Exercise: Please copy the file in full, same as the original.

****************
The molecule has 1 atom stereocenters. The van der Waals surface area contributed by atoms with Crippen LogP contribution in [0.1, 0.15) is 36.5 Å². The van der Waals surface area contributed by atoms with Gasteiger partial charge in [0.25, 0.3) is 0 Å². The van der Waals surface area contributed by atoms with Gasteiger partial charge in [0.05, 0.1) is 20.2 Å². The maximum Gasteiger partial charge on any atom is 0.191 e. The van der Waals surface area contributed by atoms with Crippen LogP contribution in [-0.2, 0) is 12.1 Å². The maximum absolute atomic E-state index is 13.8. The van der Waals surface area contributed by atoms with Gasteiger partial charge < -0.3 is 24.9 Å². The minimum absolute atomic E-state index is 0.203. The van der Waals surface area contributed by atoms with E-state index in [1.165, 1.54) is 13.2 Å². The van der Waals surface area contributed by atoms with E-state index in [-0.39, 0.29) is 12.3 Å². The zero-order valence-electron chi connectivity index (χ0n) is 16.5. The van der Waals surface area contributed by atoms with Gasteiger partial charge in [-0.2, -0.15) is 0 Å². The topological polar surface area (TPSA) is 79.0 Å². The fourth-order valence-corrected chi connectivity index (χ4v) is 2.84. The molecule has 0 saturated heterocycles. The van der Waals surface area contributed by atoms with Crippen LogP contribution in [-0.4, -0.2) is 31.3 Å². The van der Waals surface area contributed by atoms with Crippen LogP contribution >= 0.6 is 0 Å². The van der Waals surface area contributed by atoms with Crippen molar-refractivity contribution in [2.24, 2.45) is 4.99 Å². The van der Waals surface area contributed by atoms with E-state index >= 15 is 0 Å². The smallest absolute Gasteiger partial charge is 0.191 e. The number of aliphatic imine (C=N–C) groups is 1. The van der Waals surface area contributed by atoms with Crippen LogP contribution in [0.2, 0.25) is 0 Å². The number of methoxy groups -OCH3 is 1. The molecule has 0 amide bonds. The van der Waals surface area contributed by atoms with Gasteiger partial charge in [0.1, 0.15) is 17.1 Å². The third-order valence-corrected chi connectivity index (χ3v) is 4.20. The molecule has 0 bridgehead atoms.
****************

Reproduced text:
The molecule has 1 atom stereocenters. The van der Waals surface area contributed by atoms with Crippen LogP contribution in [0.1, 0.15) is 36.5 Å². The van der Waals surface area contributed by atoms with Gasteiger partial charge in [0.25, 0.3) is 0 Å². The van der Waals surface area contributed by atoms with Gasteiger partial charge in [0.05, 0.1) is 20.2 Å². The maximum Gasteiger partial charge on any atom is 0.191 e. The van der Waals surface area contributed by atoms with Crippen LogP contribution in [-0.2, 0) is 12.1 Å². The maximum absolute atomic E-state index is 13.8. The van der Waals surface area contributed by atoms with Gasteiger partial charge < -0.3 is 24.9 Å². The minimum absolute atomic E-state index is 0.203. The van der Waals surface area contributed by atoms with E-state index in [1.165, 1.54) is 13.2 Å². The van der Waals surface area contributed by atoms with E-state index in [-0.39, 0.29) is 12.3 Å². The zero-order valence-electron chi connectivity index (χ0n) is 16.5. The van der Waals surface area contributed by atoms with Gasteiger partial charge in [-0.2, -0.15) is 0 Å². The topological polar surface area (TPSA) is 79.0 Å². The fourth-order valence-corrected chi connectivity index (χ4v) is 2.84. The molecule has 0 saturated heterocycles. The van der Waals surface area contributed by atoms with Crippen LogP contribution in [-0.4, -0.2) is 31.3 Å². The van der Waals surface area contributed by atoms with Crippen LogP contribution >= 0.6 is 0 Å². The van der Waals surface area contributed by atoms with Crippen molar-refractivity contribution in [2.24, 2.45) is 4.99 Å². The van der Waals surface area contributed by atoms with E-state index >= 15 is 0 Å². The smallest absolute Gasteiger partial charge is 0.191 e. The number of aliphatic imine (C=N–C) groups is 1. The van der Waals surface area contributed by atoms with Crippen LogP contribution in [0.2, 0.25) is 0 Å². The number of methoxy groups -OCH3 is 1. The molecule has 0 amide bonds. The van der Waals surface area contributed by atoms with Gasteiger partial charge in [0.1, 0.15) is 17.1 Å². The third-order valence-corrected chi connectivity index (χ3v) is 4.20. The molecule has 0 bridgehead atoms.